At the first China International Import Expo (CIIE) in Shanghai in November, flocks of visitors and investors were intrigued by the exotic products showcased in the Nepali pavilions, such as metal crafts, pashmina, ceramics and Buddhist statues.
“The expo is a great opportunity for Nepal,” said Ratnesh Shashi, an official with Investment Board Nepal, adding that the expo would boost Nepal’s exports and help reduce the swelling trade deficit that has become a serious concern for the Himalayan country.
Nepal registered a staggering $10.55 billion trade deficit in the 2017-18 fiscal year, official data show, more than doubled in just five years. The CIIE in Shanghai was thus an opportune event for Nepal to promote its exports to China, the world’s second largest consumer market.
The two countries signed a transit transport agreement in last September, allowing Nepal access to four harbors and three land ports in China to trade with other countries, a landmark deal hailed in Kathmandu as it will help facilitate Nepal’s trade with Japan, South Korea and some Southeast Asian nations.
“Being a land-locked country, we have been relying on only India for the earlier transit facility,” Nepal’s Ambassador to China Leela Mani Paudyal said in a recent interview with China Daily. “Now we are getting that facility from China as well, we can be a land-linked country.”
In March 2016, Nepalese Prime Minister KP Sharma Oli visited China for a full week, securing a wide range of infrastructure deals as well as an initial agreement on transport. Later that year, the Chinese-built 50-MW Upper Marsyangdi power plant started producing electricity in western Nepal, alleviating the country’s power shortages.
Ever since 2013, Nepal has been a resolute supporter and beneficiary of the China-proposed Belt and Road Initiative (BRI) that seeks to build a trade and infrastructure network connecting Asia with Europe and Africa.
“It respects the sovereign independence of the country, and it is a win-win collaboration with mutual efforts and mutual sharing of benefits,” Paudyal said.
A major investment under the BRI framework was the Pokhara International Airport, so far the largest China-assisted project in Nepal.
Pokhara, Nepal’s second largest city, is situated in a valley about 200 kilometers west of Kathmandu and is exalted as a “paradise for trekking.” Tourists all around the world flock there for its tranquil scenery. However, the transportation to and from that remote corner poses a big problem. Nepal has only one international airport, in its capital. While the flight from Kathmandu to Pokhara takes only 20 minutes, the old Pokhara Airport, with its outdated facilities and pint-sized 1,400-meter runway, can hardly meet the surging demand. The only alternative is a six-hour mountainous ordeal by car, scarcely more accommodating.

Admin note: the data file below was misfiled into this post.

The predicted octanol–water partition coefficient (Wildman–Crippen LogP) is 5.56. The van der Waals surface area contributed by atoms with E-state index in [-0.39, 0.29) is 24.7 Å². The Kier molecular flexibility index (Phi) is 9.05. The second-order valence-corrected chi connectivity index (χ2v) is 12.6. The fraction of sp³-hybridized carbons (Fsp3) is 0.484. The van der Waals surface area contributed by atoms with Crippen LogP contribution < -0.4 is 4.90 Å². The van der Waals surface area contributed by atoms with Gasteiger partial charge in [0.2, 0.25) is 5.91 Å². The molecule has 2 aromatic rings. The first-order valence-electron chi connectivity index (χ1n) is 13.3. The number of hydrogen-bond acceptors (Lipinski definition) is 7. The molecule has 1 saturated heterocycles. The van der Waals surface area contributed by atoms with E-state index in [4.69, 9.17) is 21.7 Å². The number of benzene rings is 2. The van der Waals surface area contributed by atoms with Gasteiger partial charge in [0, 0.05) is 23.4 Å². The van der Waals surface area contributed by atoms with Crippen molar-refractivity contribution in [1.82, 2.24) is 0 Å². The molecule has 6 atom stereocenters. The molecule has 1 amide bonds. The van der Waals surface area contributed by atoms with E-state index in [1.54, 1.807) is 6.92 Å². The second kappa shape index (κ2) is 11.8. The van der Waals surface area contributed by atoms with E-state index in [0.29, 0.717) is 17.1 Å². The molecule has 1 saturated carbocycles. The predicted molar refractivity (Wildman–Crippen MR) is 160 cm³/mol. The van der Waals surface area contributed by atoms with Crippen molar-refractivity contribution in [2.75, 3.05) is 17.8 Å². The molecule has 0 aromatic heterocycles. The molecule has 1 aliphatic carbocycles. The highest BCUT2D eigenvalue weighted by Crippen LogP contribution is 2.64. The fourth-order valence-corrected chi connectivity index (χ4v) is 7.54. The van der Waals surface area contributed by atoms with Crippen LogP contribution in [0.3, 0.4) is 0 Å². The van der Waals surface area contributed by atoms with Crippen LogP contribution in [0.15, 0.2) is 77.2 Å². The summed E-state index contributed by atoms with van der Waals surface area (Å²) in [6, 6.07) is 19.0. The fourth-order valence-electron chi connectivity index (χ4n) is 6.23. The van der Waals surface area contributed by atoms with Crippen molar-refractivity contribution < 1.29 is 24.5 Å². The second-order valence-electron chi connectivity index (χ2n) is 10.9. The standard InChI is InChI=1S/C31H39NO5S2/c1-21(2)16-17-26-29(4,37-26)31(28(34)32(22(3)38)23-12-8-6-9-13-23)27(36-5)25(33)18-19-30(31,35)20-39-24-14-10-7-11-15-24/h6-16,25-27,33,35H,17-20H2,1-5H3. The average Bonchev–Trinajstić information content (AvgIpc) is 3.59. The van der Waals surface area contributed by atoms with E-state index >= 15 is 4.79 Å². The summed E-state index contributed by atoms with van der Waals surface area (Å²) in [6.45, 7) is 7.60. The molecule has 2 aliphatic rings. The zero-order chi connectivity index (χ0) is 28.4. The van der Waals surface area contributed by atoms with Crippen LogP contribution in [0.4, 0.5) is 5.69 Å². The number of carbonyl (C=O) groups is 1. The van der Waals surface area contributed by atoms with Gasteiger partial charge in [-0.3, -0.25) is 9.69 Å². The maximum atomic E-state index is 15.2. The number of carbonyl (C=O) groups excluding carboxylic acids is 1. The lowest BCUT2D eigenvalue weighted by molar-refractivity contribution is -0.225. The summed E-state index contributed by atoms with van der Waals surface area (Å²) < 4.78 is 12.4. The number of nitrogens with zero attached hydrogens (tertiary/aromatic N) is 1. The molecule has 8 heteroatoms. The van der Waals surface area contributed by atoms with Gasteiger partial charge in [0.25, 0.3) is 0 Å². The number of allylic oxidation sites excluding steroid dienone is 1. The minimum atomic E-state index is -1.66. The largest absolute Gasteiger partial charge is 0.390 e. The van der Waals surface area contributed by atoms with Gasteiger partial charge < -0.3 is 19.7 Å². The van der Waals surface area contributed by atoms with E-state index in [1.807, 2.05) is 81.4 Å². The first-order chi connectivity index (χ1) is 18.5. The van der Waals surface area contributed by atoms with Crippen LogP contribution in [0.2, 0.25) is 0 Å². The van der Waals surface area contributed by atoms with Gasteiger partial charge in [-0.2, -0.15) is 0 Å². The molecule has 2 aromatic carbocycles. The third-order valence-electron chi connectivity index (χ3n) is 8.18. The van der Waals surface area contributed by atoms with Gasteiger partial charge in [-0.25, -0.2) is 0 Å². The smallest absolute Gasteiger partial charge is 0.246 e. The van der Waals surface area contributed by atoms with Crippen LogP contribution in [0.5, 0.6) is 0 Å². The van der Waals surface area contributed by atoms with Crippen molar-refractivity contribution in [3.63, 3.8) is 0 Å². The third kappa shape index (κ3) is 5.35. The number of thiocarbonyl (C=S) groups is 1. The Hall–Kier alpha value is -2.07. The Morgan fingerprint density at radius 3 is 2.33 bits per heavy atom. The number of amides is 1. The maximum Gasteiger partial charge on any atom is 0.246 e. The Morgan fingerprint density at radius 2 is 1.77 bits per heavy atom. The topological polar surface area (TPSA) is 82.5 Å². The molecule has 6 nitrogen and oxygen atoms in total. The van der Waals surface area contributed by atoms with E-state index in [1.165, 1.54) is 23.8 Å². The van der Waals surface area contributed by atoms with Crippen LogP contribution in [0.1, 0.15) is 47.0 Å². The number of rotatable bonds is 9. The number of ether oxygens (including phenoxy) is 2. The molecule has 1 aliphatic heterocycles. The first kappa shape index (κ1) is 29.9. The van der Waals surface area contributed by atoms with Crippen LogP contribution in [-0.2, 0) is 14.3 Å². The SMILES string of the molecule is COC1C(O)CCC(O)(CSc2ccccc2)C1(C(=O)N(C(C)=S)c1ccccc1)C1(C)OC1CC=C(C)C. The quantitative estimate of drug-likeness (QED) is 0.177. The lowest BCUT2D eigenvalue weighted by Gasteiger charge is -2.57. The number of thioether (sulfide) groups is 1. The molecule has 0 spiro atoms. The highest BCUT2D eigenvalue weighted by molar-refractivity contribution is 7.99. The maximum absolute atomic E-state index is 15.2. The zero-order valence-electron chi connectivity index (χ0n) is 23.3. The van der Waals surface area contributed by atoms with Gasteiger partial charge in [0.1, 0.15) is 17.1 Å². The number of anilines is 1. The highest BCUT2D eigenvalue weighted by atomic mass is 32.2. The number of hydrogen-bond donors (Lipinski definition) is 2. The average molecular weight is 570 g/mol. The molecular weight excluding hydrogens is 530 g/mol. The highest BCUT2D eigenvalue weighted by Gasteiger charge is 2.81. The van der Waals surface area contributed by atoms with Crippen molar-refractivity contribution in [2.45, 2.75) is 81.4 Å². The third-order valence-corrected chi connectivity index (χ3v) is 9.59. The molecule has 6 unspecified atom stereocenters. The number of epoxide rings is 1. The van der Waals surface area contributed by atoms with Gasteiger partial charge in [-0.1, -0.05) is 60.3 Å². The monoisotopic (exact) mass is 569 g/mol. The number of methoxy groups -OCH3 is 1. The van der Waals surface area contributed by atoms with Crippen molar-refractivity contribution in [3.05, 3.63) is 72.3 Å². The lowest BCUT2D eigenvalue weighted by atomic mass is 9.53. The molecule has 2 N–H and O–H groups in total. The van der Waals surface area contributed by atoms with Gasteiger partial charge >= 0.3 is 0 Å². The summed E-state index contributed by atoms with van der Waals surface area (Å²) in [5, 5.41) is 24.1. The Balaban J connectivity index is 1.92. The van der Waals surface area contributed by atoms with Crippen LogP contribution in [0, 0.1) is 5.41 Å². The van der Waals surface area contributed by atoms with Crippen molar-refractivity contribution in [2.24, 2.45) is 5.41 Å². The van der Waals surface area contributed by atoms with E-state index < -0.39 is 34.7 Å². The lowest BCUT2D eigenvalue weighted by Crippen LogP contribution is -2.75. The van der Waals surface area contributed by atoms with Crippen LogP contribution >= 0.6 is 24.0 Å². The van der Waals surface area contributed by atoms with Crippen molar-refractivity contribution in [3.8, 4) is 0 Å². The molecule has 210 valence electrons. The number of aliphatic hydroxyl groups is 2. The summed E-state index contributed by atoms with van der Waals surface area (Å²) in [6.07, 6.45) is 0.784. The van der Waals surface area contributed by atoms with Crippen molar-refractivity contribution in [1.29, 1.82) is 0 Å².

The Nepalese government was advocating for a new international airport in Pokhara as early as 1969 and deemed it a “national pride project.” It was, however, postponed repeatedly for lack of funds and technology, until China came forth. The construction contract, with loans from the Export-Import Bank of China, was awarded to China CAMC Engineering Co Ltd, a State-owned enterprise (SOE).
In July 2017, thousands of locals came to the construction site in Pokhara, singing and dancing in celebration of the project’s launch. The new airport will boast a 2,5oo-meter runway where even a Boeing 737 could take off and land.
“Besides the runway length, the standard we’ve adopted for its concrete runway is also world-class,” Chen Jianguo, a China CAMC manager and chief engineer of the project, said proudly.
Scheduled for completion in 2021, the new Pokhara airport will be a huge boost to the development of Nepal’s aviation and tourism industries. Nearly one million foreign tourists visited the Himalayan country last year, a figure that will certainly grow.
The two countries signed a memorandum of understanding in May, 2017 to further enhance bilateral cooperation under the BRI framework, which Nepalese Foreign Minister Prakash Sharan Mahat said was a great step in the relationship between the two countries.
“It will bring Nepal and China closer through road connectivity and bring home the Chinese investment,” said Mahat.
According to Nepal’s Department of Industry, China has been the largest contributor to Nepal’s foreign direct investment (FDI) for the last three years. In the fiscal year 2017-18 that concluded in mid-July, 2018, Chinese investments in Nepal reached $427 million, or 84 percent of its total FDI. The mainstay of those investments is China’s ever powerful SOEs, like China CAMC Engineering, or the Power Construction Corporation of China which built the Upper Marsyangdi power plant.
These Chinese SOEs have seen decades of stellar growth thanks to the country’s reform and opening-up policy. Under the supervision of the State-owned Assets Supervision and Administration Commission of the State Council, China’s cabinet, they are becoming increasingly active overseas, including in Nepal.
Last June, Oli’s six-day visit to China was by all measures a huge success, resulting in a dozen deals worth $2.4 billion, including a cross-border railway through the arduous Himalayan terrain that will link China’s Lhasa with Kathmandu. The railroad, once completed, will be a crucial part of the trans-Himalayan transport network, further enhancing Nepal’s connectivity with the outside world.
“I am happy to share that my recent visit to China has contributed to trust, goodwill and friendship between the two countries,” Oli said. “I believe that this has created a cooperation framework for the long-term partnership between the two countries, thus taking our ties to a new high.”